Something doesn’t smell right. Democrat Gov. Bill Ritter gave his press conference yesterday announcing his withdrawal from his re-election bid. By his own admission, his fund-raising had been going swimmingly. The decision took his staff by complete surprise. And the idea that Interior Secretary Ken Salazar wanted to return from the Beltway swamp to take over the governor’s mansion just doesn’t wash. He’s an incurable Washington creature who loves where he is. (Update: See, told you so – “Salazar won’t run for CO GOV”)
So, let’s examine Ritter’s did-it-for-the-children card. While one Denver Post columnist lavished praise on Ritter’s ostensible sacrifice for family, other veteran observers point out that it doesn’t add up. Two of his college-age children no longer live at home. The others are teenagers who’ll be leaving the nest in short order. Ritter choked up when he said he hadn’t made his family a priority and called the step-down an “intensely personal decision.” That’s a carefully-chosen phrase which signals to the press: Back off. Don’t ask any more questions. But if he isn’t really stepping down over neglect of his children, who was he referring to when he spoke of failing to make family his priority?
I said the other day that the whiff of the Stephanie Villafuerte scandal taint was noticeable. Denver Fox affiliate KDVR’s Julie Hayden was the only one at the press conference yesterday who dared raise the issue. Ritter tersely dismissed her question. The clueless national media accounts on Ritter’s withdrawal don’t even mention the Villafuerte story.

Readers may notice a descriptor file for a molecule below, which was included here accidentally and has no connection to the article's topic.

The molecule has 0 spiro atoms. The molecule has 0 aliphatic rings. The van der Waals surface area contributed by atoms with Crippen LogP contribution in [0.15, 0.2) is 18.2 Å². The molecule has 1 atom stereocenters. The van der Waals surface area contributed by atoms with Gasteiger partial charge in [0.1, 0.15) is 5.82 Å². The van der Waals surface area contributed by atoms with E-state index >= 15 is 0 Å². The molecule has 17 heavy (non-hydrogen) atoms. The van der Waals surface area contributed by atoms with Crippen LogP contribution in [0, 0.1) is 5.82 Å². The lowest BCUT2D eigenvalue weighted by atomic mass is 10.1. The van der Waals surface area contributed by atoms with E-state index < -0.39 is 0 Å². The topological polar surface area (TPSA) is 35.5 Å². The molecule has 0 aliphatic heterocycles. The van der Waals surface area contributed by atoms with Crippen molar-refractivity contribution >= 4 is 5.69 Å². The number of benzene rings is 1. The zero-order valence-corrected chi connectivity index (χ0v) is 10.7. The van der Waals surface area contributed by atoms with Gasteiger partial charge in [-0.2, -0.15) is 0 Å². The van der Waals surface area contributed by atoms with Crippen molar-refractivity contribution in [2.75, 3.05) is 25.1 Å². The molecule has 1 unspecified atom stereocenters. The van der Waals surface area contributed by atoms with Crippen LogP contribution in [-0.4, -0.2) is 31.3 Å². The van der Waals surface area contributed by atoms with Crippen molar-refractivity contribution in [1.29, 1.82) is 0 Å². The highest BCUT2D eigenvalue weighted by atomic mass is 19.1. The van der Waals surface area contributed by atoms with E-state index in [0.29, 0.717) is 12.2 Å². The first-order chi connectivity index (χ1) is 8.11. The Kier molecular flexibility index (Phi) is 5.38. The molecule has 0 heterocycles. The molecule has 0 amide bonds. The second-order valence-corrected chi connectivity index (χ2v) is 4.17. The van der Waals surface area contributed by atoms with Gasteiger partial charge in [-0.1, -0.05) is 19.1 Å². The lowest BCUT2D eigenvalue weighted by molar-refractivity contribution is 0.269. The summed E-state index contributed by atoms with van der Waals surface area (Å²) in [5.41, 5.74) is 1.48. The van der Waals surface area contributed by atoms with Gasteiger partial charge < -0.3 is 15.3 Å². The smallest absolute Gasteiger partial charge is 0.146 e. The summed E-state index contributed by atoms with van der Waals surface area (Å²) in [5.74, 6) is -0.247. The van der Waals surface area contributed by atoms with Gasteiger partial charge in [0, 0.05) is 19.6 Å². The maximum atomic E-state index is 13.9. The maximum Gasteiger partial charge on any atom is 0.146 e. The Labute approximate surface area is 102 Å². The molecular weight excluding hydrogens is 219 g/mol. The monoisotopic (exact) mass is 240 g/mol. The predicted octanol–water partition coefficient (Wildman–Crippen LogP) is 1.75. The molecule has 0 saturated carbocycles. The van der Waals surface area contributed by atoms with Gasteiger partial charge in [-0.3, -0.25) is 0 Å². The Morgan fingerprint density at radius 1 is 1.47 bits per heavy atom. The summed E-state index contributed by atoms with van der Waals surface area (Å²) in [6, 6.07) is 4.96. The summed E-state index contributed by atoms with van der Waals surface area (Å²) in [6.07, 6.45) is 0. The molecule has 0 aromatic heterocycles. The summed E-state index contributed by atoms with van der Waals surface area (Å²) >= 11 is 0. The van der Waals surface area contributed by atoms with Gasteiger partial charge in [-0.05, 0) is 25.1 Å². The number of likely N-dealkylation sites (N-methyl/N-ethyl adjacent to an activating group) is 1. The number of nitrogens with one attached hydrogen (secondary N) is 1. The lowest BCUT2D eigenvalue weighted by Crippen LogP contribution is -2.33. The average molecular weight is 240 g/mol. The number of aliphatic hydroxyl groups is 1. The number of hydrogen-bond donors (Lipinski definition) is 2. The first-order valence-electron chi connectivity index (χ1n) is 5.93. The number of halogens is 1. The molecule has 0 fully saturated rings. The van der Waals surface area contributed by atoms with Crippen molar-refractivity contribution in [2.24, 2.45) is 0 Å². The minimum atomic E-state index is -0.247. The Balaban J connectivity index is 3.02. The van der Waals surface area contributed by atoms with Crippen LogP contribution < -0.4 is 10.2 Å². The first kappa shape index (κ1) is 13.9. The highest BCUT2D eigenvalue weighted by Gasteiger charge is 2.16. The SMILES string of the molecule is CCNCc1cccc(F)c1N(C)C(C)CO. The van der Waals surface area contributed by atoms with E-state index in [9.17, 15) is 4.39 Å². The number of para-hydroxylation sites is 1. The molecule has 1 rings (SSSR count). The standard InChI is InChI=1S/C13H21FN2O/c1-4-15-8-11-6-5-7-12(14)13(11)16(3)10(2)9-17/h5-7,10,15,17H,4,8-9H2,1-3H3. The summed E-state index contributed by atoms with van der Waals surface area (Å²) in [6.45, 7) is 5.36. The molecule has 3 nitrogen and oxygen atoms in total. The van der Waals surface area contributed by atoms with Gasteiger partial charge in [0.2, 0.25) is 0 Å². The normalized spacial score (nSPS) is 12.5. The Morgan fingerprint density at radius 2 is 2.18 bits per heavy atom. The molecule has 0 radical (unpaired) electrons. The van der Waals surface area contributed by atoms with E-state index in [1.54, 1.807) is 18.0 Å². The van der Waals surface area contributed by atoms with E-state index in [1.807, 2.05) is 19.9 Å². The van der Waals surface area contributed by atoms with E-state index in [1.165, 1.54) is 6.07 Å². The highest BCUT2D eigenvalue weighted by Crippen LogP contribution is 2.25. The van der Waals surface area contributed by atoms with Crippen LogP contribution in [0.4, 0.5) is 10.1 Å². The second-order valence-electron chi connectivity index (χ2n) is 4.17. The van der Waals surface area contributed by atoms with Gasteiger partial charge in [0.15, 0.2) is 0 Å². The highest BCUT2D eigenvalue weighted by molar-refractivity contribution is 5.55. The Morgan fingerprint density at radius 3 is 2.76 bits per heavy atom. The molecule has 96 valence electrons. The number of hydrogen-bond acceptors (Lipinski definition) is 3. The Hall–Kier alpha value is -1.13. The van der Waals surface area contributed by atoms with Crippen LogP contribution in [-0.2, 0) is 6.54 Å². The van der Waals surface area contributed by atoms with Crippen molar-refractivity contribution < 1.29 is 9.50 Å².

Quick refresher: Villafuerte is entangled in the railroading of Denver ICE agent Cory Voorhis — whom federal prosecutors tried to punish after he blew the whistle on sweetheart deals for criminal illegal aliens during the 2006 gubernatorial campaign. A jury acquitted Voorhis of all federal charges. He’s trying to get his job back. At least one of his supervisors (whom Hayden asked Ritter about yesterday) has admitted lying. Villafuerte served on Democrat gubernatorial candidate Bill Ritter’s campaign team while on leave from the Denver D.A.’s office and from all local news accounts was deeply involved in the witchhunt against agent Voorhis. Last month, Villafuerte withdrew from her nomination as U.S. Attorney in Denver amid growing questions about her role in the Voorhis railroading and the accessing of federal criminal databases for political purposes.
Villafuerte remains Ritter’s deputy chief of staff. But she was noticeably absent from the press conference yesterday.
The local buzz about a rumored affair involving Ritter and Villafuerte hasn’t died down. Her absence and Ritter’s sudden and bizarre withdrawal aren’t likely to quell the rumors.
Whatever the real story is, Ritter’s not telling it yet.